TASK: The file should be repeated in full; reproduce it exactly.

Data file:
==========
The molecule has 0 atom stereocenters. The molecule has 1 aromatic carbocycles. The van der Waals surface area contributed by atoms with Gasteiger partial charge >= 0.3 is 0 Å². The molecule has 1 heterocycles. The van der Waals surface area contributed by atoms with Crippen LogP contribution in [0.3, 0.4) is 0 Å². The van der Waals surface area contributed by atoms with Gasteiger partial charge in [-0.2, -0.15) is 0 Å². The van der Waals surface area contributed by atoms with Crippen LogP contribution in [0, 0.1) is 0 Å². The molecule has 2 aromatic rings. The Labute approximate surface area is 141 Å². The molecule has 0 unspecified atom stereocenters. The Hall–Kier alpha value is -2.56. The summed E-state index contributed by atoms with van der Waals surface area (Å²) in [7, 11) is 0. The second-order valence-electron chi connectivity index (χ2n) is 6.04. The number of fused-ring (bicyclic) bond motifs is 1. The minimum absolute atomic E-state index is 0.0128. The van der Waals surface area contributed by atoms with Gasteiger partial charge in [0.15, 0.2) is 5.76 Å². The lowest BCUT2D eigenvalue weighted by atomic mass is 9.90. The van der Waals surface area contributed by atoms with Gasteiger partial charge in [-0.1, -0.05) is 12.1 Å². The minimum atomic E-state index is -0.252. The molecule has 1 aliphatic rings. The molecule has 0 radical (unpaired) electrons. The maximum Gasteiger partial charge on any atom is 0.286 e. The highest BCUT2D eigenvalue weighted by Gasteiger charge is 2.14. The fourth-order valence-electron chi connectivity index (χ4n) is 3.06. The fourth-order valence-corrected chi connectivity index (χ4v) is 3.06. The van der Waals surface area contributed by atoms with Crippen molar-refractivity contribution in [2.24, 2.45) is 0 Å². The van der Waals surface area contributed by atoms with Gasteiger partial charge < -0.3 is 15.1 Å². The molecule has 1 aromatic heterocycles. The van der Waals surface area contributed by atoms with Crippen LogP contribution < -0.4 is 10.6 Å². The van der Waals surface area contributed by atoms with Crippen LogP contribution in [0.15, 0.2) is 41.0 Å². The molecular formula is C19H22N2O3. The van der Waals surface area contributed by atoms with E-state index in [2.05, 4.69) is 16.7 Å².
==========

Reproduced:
The molecule has 0 atom stereocenters. The molecule has 1 aromatic carbocycles. The van der Waals surface area contributed by atoms with Gasteiger partial charge >= 0.3 is 0 Å². The molecule has 1 heterocycles. The van der Waals surface area contributed by atoms with Crippen LogP contribution in [0.3, 0.4) is 0 Å². The van der Waals surface area contributed by atoms with Gasteiger partial charge in [-0.2, -0.15) is 0 Å². The van der Waals surface area contributed by atoms with Crippen LogP contribution in [0, 0.1) is 0 Å². The molecule has 2 aromatic rings. The Labute approximate surface area is 141 Å². The molecule has 0 unspecified atom stereocenters. The Hall–Kier alpha value is -2.56. The summed E-state index contributed by atoms with van der Waals surface area (Å²) in [7, 11) is 0. The second-order valence-electron chi connectivity index (χ2n) is 6.04. The number of fused-ring (bicyclic) bond motifs is 1. The minimum absolute atomic E-state index is 0.0128. The van der Waals surface area contributed by atoms with Gasteiger partial charge in [0.15, 0.2) is 5.76 Å². The lowest BCUT2D eigenvalue weighted by atomic mass is 9.90. The van der Waals surface area contributed by atoms with Gasteiger partial charge in [-0.1, -0.05) is 12.1 Å². The minimum atomic E-state index is -0.252. The molecule has 1 aliphatic rings. The molecule has 0 radical (unpaired) electrons. The maximum Gasteiger partial charge on any atom is 0.286 e. The highest BCUT2D eigenvalue weighted by Gasteiger charge is 2.14. The fourth-order valence-electron chi connectivity index (χ4n) is 3.06. The fourth-order valence-corrected chi connectivity index (χ4v) is 3.06. The van der Waals surface area contributed by atoms with Crippen molar-refractivity contribution in [2.24, 2.45) is 0 Å². The van der Waals surface area contributed by atoms with Gasteiger partial charge < -0.3 is 15.1 Å². The molecule has 1 aromatic heterocycles. The van der Waals surface area contributed by atoms with Crippen LogP contribution < -0.4 is 10.6 Å². The van der Waals surface area contributed by atoms with Crippen LogP contribution in [0.15, 0.2) is 41.0 Å². The molecular formula is C19H22N2O3. The van der Waals surface area contributed by atoms with E-state index in [2.05, 4.69) is 16.7 Å².